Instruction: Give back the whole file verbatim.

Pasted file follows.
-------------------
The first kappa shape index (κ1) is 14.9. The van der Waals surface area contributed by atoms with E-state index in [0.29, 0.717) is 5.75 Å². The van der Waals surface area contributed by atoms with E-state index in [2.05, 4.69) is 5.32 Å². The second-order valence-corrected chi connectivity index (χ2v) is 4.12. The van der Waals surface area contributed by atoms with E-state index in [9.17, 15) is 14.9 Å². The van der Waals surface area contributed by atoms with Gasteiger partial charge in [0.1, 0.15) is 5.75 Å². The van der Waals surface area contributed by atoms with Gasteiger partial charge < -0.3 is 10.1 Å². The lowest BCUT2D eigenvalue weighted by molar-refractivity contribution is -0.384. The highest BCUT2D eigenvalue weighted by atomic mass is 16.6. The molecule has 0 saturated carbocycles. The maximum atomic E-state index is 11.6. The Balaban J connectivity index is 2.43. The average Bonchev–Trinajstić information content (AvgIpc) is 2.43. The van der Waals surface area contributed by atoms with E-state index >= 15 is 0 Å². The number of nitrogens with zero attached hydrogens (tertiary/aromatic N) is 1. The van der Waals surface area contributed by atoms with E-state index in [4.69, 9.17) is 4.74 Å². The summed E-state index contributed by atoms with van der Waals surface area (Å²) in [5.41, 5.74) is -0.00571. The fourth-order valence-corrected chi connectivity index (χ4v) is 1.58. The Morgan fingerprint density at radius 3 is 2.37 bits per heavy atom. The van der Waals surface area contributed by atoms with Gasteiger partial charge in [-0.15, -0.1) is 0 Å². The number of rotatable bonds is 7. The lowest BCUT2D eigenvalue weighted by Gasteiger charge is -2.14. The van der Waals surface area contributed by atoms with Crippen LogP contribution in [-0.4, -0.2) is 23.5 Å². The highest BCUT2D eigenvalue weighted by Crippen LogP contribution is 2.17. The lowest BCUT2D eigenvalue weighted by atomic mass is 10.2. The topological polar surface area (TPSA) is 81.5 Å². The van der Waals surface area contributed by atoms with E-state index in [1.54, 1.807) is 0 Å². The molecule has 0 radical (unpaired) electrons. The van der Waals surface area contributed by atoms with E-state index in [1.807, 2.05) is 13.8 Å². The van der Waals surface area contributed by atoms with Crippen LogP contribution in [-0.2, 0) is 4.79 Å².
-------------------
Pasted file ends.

The first kappa shape index (κ1) is 14.9. The van der Waals surface area contributed by atoms with E-state index in [0.29, 0.717) is 5.75 Å². The van der Waals surface area contributed by atoms with E-state index in [2.05, 4.69) is 5.32 Å². The second-order valence-corrected chi connectivity index (χ2v) is 4.12. The van der Waals surface area contributed by atoms with E-state index in [9.17, 15) is 14.9 Å². The van der Waals surface area contributed by atoms with Gasteiger partial charge in [0.1, 0.15) is 5.75 Å². The van der Waals surface area contributed by atoms with Gasteiger partial charge < -0.3 is 10.1 Å². The lowest BCUT2D eigenvalue weighted by molar-refractivity contribution is -0.384. The highest BCUT2D eigenvalue weighted by atomic mass is 16.6. The molecule has 0 saturated carbocycles. The maximum atomic E-state index is 11.6. The Balaban J connectivity index is 2.43. The average Bonchev–Trinajstić information content (AvgIpc) is 2.43. The van der Waals surface area contributed by atoms with E-state index >= 15 is 0 Å². The number of nitrogens with zero attached hydrogens (tertiary/aromatic N) is 1. The van der Waals surface area contributed by atoms with E-state index in [4.69, 9.17) is 4.74 Å². The summed E-state index contributed by atoms with van der Waals surface area (Å²) in [5.41, 5.74) is -0.00571. The fourth-order valence-corrected chi connectivity index (χ4v) is 1.58. The Morgan fingerprint density at radius 3 is 2.37 bits per heavy atom. The van der Waals surface area contributed by atoms with Gasteiger partial charge in [-0.15, -0.1) is 0 Å². The number of rotatable bonds is 7. The lowest BCUT2D eigenvalue weighted by Gasteiger charge is -2.14. The van der Waals surface area contributed by atoms with Crippen LogP contribution in [-0.4, -0.2) is 23.5 Å². The highest BCUT2D eigenvalue weighted by Crippen LogP contribution is 2.17. The lowest BCUT2D eigenvalue weighted by atomic mass is 10.2. The topological polar surface area (TPSA) is 81.5 Å². The van der Waals surface area contributed by atoms with E-state index in [1.54, 1.807) is 0 Å². The molecule has 0 radical (unpaired) electrons. The van der Waals surface area contributed by atoms with E-state index in [1.807, 2.05) is 13.8 Å². The van der Waals surface area contributed by atoms with Crippen LogP contribution in [-0.2, 0) is 4.79 Å².